Xinhua
Politics /26 Oct 2019
10.26.19

Trump’s Grand Strategy for Reelection

A year ago, following the mid-term elections in America, I wrote a piece stating that if the Democrats wanted to take back the White House, they should concentrate on getting things done. Doing so would resonate with voters, I argued, rather than envisioning another two years of bitter partisanship and yet another U.S. Congress more focused on getting reelected than on accomplishing what the American people had sent their representatives to Washington to actually do. Sadly, that has not been the case.

Democrats argue, rightly, that they had no choice but to pursue an impeachment inquiry against Trump, given the many outrageous things he has done over the past three years, and in particular, vis-à-vis Ukraine. And Pelosi can argue, rightly, that she was extremely patient on this subject, and acted only when circumstances dictated that to do otherwise would have been a dereliction of duty.

Trump is often accused of being clueless, meandering through the wilderness like a fawn taking his first clumsy steps into the world. I have long maintained that he is anything but clueless, and that he is extremely deliberate, strategic, and calculating in his actions. Having established the 24/7/365 “all Trump all the time” news cycle even before he assumed office, he has succeeded in brainwashing the American people (and its media, of all political persuasions) to become accustomed to talking mostly about him. This has ensured that his supporters will back him no matter what he does, that his opponents will become more and more enraged, and that the country will become more and more divided in the process.

Whether they realize it or not, Trump could not have proceeded with his plan without the express complicity of the American people and a variety of players on the global stage. Rather than ignore him, the media has embraced him, with CNN, MSNBC, and PBS being as guilty as Fox of disseminating Trump’s grand plan to their brethren. His allies abroad-such as Putin, Orban, Netanyahu, and now, Erdogan-have also helped to ensure that this unfolding disaster of a script is successfully implemented.

Democrats have consistently underestimated Donald Trump’s appeal. (Dominique A. Pineiro/U.S. Navy)

So, where does that leave us? Trump will, of course, be impeached, but not removed from office, given the unlikelihood that the Senate will vote to strip him of his powers. The result is that, although the historical record will put Trump in a select club of former presidents who have been impeached, his supporters will only become more emboldened. Democrats will, by voting day next year, be apoplectic, with rage. But, in the end, it will all boil down to which candidate for president will be the most electable.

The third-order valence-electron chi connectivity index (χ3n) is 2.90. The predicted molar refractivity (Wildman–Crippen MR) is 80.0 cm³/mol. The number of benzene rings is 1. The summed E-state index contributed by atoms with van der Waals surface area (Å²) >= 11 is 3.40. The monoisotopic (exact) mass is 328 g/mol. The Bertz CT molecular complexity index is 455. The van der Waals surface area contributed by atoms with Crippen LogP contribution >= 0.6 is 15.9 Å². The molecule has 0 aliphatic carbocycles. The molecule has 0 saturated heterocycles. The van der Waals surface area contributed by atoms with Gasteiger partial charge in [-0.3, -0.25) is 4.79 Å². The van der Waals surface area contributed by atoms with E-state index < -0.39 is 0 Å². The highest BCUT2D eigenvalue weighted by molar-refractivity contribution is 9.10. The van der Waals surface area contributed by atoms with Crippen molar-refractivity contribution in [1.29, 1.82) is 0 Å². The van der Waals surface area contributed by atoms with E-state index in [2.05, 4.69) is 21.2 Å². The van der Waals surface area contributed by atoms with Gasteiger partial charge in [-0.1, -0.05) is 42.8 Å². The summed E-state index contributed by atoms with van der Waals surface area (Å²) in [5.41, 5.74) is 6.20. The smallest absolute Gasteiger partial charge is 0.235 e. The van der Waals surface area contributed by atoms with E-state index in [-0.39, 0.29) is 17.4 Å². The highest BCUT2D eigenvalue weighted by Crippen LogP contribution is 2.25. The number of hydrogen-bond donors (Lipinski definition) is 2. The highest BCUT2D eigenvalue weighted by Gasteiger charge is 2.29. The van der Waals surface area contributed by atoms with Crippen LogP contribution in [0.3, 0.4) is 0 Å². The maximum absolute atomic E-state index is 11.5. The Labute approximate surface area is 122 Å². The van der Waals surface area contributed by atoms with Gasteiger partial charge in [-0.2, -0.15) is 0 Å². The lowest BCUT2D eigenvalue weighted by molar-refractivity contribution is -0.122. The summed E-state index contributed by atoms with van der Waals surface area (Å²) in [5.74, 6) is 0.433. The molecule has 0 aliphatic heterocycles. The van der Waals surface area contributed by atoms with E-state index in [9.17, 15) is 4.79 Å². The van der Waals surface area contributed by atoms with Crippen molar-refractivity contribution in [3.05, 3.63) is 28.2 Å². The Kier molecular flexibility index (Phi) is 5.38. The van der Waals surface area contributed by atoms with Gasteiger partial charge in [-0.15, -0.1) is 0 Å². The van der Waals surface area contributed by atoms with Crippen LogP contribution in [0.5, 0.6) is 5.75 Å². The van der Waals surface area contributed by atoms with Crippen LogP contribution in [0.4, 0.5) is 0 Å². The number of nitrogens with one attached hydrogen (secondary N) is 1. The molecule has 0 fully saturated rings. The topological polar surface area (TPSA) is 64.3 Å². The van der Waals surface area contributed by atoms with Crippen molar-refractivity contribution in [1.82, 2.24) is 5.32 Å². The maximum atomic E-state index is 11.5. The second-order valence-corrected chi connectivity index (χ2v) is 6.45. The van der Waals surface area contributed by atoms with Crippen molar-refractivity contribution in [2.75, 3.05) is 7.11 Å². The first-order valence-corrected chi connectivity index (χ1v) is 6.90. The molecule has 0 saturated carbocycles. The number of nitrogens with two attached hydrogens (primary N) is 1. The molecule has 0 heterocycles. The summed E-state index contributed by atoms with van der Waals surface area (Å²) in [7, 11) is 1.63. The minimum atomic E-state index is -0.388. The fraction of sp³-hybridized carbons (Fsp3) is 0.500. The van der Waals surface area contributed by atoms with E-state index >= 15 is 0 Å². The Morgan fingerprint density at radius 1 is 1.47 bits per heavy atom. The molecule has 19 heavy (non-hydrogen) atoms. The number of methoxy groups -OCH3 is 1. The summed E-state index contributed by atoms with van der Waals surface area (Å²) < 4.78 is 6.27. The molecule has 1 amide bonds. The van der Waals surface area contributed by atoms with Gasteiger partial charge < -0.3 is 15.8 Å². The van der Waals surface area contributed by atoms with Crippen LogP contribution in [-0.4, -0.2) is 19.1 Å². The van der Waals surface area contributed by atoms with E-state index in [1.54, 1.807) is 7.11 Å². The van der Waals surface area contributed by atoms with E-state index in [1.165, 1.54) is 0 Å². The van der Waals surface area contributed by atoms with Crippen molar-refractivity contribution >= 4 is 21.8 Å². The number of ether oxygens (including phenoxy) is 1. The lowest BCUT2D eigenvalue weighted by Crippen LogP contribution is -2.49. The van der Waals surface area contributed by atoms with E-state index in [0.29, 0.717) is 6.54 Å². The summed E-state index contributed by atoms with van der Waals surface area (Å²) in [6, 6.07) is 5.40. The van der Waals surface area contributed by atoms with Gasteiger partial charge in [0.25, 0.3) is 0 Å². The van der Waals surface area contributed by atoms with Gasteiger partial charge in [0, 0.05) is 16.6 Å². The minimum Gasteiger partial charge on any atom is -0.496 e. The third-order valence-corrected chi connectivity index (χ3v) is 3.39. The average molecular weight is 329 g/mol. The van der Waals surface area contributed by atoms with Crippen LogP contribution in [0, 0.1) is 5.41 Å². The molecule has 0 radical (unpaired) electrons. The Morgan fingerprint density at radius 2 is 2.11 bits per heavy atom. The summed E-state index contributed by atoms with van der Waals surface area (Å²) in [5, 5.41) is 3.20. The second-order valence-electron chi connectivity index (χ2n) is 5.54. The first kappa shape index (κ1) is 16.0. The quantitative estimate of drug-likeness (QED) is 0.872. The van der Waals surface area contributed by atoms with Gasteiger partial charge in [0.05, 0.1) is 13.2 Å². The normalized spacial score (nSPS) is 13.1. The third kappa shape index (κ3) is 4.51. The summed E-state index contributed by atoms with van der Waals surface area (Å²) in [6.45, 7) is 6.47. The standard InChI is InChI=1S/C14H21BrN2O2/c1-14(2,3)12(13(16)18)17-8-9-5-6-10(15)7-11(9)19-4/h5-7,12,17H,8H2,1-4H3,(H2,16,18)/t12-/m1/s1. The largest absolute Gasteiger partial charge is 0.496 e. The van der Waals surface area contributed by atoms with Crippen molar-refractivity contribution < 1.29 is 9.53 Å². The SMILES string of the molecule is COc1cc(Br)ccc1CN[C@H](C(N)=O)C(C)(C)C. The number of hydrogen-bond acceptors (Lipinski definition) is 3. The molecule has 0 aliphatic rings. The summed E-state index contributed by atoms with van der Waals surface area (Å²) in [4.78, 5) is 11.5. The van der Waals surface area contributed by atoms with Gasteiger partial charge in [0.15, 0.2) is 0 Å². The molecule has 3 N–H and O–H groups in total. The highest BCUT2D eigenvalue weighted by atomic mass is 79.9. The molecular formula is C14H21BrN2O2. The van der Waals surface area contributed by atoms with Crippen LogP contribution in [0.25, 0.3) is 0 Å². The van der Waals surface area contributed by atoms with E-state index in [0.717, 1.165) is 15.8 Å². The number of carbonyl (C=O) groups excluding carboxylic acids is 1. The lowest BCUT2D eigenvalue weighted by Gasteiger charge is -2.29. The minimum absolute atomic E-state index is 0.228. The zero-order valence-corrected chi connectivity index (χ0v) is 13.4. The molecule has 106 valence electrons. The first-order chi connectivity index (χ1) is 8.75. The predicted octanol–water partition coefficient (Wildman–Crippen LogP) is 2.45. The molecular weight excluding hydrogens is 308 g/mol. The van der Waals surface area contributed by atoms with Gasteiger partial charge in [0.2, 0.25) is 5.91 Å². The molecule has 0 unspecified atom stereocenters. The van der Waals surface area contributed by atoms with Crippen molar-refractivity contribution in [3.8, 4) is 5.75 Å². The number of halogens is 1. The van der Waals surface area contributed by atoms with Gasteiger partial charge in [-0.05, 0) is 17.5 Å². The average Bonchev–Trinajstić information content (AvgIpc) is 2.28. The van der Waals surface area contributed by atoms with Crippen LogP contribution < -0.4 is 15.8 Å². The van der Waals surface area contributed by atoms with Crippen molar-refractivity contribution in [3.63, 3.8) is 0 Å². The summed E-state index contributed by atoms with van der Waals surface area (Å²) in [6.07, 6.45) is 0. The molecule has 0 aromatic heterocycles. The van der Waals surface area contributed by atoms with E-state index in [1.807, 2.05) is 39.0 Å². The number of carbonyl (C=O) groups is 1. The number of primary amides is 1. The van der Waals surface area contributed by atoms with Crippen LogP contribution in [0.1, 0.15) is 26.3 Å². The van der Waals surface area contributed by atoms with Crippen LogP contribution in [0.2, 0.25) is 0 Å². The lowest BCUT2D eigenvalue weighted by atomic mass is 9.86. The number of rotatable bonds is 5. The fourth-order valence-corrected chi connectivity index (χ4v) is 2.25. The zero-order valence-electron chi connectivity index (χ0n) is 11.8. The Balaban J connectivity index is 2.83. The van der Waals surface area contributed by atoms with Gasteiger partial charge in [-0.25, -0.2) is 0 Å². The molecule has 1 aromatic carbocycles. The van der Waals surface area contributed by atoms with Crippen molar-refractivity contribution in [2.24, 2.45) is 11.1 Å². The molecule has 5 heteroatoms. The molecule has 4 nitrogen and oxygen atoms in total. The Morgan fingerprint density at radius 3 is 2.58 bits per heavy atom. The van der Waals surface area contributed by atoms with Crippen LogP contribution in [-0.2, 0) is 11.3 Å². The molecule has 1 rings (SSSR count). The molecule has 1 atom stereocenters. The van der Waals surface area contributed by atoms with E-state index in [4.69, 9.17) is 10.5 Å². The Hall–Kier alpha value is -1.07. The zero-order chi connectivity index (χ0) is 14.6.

Democrats have a serious problem on their hands. Despite current polling that might suggest otherwise, neither of their top three candidates at the present time – Biden, Warren, or Sanders – is likely to beat Trump in the electoral college. Biden’s support is slowly eroding, Warren and Sanders are too far left, and Sander’s recent heart attack alone raises question about his electability. Although Buttigieg is, in my opinion, the best candidate in the democratic field, his youth and sexual orientation mean he will never be elected, even if he should clinch the nomination, which also seems unlikely.

Despite everything – all the outrages, all the gaffes, all the mean-spirited and insensitive things he has said – as of today, this race still appears to remain Trump’s to lose. Ultimately, the economy may tip the balance, but with the “ignore the bad news and overreact to any good news” stock market, which refuses to act like a bellwether and instead reacts like a “greed machine,” and an economy that continues to perform reasonably well, only the onset of a recession in the next year could make a difference. That also appears increasingly unlikely.

So, assuming that nothing much changes economically, and that no one new appears on the Democratic stage, it may well be the case that Trump is in for another four years. Indeed, the schizophrenic American voting public, which has demonstrated its propensity to elect Clinton, then Bush, then Obama, and Trump in succession, seem strangely prepared to reelect Trump. Although no one can get inside his mind, he is no dummy. Rather than write him off as an aberration of American history, American voters, and its media, should perhaps consider the possibility that they have all been instrumental in his probable reelection. Trump had a grand strategy for getting elected, and now reelected, and it is all going according to plan.

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